Alton Jimerson, 11, says what he learned last year during his weeklong stay at the American Indian Youth Wellness Camp changed his life.
“I experienced sports and activities like lacrosse for the first time and really enjoyed it,” he says. “And I ate vegetables like corn, broccoli and lettuce that I didn’t think would taste good but I really like eating them now.”
Before his camp experience, Alton didn’t think exercise could be fun and didn’t consider how important it was to eat his vegetables. But a year later, he is member of his school’s cross country and wrestling teams. His siblings have also started emulating his healthy behaviors.
A successful crowdfunding campaign is helping to cover room and board costs so that other children like Alton can have the same experiences this summer. The funds also help continue work that addresses an epidemic of Type 2 diabetes in American Indian adolescents, more than half of whom are overweight or obese and at risk for the disease.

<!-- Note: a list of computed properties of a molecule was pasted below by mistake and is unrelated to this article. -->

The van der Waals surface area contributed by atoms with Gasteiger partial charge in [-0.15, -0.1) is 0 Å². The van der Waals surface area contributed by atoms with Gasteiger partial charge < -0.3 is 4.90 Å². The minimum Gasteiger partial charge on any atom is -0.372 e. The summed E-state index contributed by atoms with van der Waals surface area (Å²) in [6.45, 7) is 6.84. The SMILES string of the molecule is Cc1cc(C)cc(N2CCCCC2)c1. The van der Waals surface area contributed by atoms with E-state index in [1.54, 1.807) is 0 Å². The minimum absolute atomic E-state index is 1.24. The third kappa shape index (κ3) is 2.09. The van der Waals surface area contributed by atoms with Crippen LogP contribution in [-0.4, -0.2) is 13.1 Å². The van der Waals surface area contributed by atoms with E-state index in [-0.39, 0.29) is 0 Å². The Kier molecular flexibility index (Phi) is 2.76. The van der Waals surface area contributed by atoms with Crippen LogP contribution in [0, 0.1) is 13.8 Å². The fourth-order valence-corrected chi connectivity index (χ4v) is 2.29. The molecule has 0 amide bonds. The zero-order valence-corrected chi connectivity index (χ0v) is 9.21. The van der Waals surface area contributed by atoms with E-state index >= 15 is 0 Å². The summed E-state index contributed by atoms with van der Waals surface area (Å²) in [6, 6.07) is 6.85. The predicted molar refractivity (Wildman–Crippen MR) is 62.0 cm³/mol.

Francine Gachupin, camp director and assistant professor in the UA’s department of family and community medicine, says the camp’s goals are to teach children the importance of healthy eating and to promote routine exercise.
The program brings about 50 children ages 10 to 15 from several tribes to Whispering Springs, near Prescott, Arizona. Camp activities include learning traditional native games, playing sports, planting seeds and more.
Gachupin says that data collected from in-depth physical assessments helps guide the program and curriculum. Check-ins that occur several months after camp help solidify good eating habits and regular exercise at home.
“We use the data to focus on behaviors that are identified as troublesome and design a curriculum that addresses those behaviors,” Gachupin says.